Bullying Expert Dr. Gary Namie discusses NCAA and Professional Sports with Sports Conflict Institute

Sports Conflict Institute Founder, Joshua Gordon, interviews Gary Namie, Research Director of the Workplace Bullying Institute about bullying in sports. Namie clears up a number of issues regarding bullying, including its definition, the line between toughening up a player and bullying a player, and why bullying has been accepted by many sports organizations in the past.

Eugene, OR (PRWEB) August 29, 2014

What is bullying and why does it matter in sports? Dr. Gary Namie defines bullying as the “repeated, health- harming, mistreatment by one or more people. It takes the form of verbal abuse, intimidation, sabotage, humiliation, or threats. It is a form of abusive conduct very much akin to domestic violence.” Namie continued, “truth be told, bullying is a wide range of misconduct, but for us, it is a form of workplace violence that stops just short of the physical, just short of battery.”

“There is tremendous inertia and deference to history in sports. Additionally, there is a strong belief in coaches’ prerogative that discourages visibility into the daily life of a sports team. Without external mechanisms in place to shine a light, a team can become a dark place for many athletes,” reflected Sports Conflict Institute’s Joshua Gordon. “It’s one of the surest ways to chase someone from sports and undermine a team’s performance goals. Many in sports seem to hold a belief that because sports are tough and demanding that bullying isn’t really a problem. The work that Dr. Namie has done in this space has been critical in helping programs like our Institute better serve teams and organizations,” continued Gordon.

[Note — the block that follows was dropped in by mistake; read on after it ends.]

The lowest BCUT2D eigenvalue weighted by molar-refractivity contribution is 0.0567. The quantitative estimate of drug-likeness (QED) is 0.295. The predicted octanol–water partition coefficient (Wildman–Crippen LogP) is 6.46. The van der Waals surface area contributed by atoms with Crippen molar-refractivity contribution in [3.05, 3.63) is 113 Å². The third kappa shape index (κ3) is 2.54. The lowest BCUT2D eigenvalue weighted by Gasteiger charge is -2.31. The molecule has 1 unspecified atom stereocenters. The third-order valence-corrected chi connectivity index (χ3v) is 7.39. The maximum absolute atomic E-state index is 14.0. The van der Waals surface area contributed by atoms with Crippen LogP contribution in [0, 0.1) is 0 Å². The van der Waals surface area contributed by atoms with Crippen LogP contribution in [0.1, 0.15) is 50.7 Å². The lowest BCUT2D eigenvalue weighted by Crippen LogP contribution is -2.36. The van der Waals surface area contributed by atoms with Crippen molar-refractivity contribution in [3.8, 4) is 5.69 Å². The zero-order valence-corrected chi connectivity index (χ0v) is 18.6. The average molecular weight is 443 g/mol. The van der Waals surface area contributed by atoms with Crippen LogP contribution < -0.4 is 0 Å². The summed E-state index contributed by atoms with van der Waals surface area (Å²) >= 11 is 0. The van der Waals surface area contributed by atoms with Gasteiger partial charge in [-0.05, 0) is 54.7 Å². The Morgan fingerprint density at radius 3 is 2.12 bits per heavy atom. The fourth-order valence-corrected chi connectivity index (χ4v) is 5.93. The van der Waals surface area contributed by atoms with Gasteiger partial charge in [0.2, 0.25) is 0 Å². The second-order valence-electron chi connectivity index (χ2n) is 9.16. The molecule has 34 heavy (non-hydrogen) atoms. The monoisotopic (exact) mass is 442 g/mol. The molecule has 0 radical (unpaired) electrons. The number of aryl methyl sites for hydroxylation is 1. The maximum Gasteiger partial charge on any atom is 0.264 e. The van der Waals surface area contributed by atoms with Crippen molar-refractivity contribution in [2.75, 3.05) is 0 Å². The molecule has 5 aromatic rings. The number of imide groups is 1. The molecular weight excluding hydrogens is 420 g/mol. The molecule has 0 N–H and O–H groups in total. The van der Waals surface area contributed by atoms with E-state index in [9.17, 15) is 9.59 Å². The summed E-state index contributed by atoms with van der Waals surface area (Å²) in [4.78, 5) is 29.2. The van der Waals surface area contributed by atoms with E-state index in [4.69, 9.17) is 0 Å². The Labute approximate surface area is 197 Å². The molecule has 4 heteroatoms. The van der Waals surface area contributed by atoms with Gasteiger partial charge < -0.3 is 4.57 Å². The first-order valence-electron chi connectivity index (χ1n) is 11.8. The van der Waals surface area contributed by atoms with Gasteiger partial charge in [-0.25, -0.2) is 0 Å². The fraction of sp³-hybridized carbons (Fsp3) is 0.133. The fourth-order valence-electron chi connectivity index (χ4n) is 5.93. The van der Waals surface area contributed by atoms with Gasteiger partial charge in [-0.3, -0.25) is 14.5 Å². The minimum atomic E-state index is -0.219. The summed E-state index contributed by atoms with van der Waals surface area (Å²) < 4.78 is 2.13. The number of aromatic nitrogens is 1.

When asked where the line is that differentiates bullying from behavior meant to toughen up athletes, Namie responded, “when the consequences are either undermining the mission, the very purposes of the enterprise, but also and absolutely it could be stand alone, it must include health harm of the individual, the recipient, then it is beyond appeal, and nothing justifies it.”

Namie would go on to state, “I think a lot of sports coaches have forgotten reinforcement principles 101, you’ve got to emphasize the positive or you’re just going to destroy a person. Aversive conditioning, it is not a good motivational tactic.”

Why then does Namie think that so many college coaches are missing the boat when it comes to motivational profiles and how to get something out of their student athletes? “I think it parallels history in management. If they’ve never learned how to do differently, and yet they have been told, ‘you’re wonderful, you’re wonderful, you’re wonderful, we love your results,’ and now they’re middle aged, who’s going to change them? The point is, to me, they’re stuck in a rut, they’re dinosaurs. But the point is, they’ve had all the external rewards that anyone could hope to achieve and then everyone else becomes their apologist.”

Watch the entire interview. http://sportsconflict.org/resource/bullying-in-sports-a-discussion-with-dr-gary-namie/

About SCI
SCI supports competitive goals in athletics through understanding, preventing, and resolving destructive conflict both inside and outside the lines. SCI serves as a knowledge center and provides a range of services to help ensure student-athlete experience is part of a healthy university culture while optimizing performance on and off the field of play. Conflict is inevitable, but how we respond determines whether success follows or costs mount. SCI Founder Joshua Gordon has over 20 years of conflict management experience.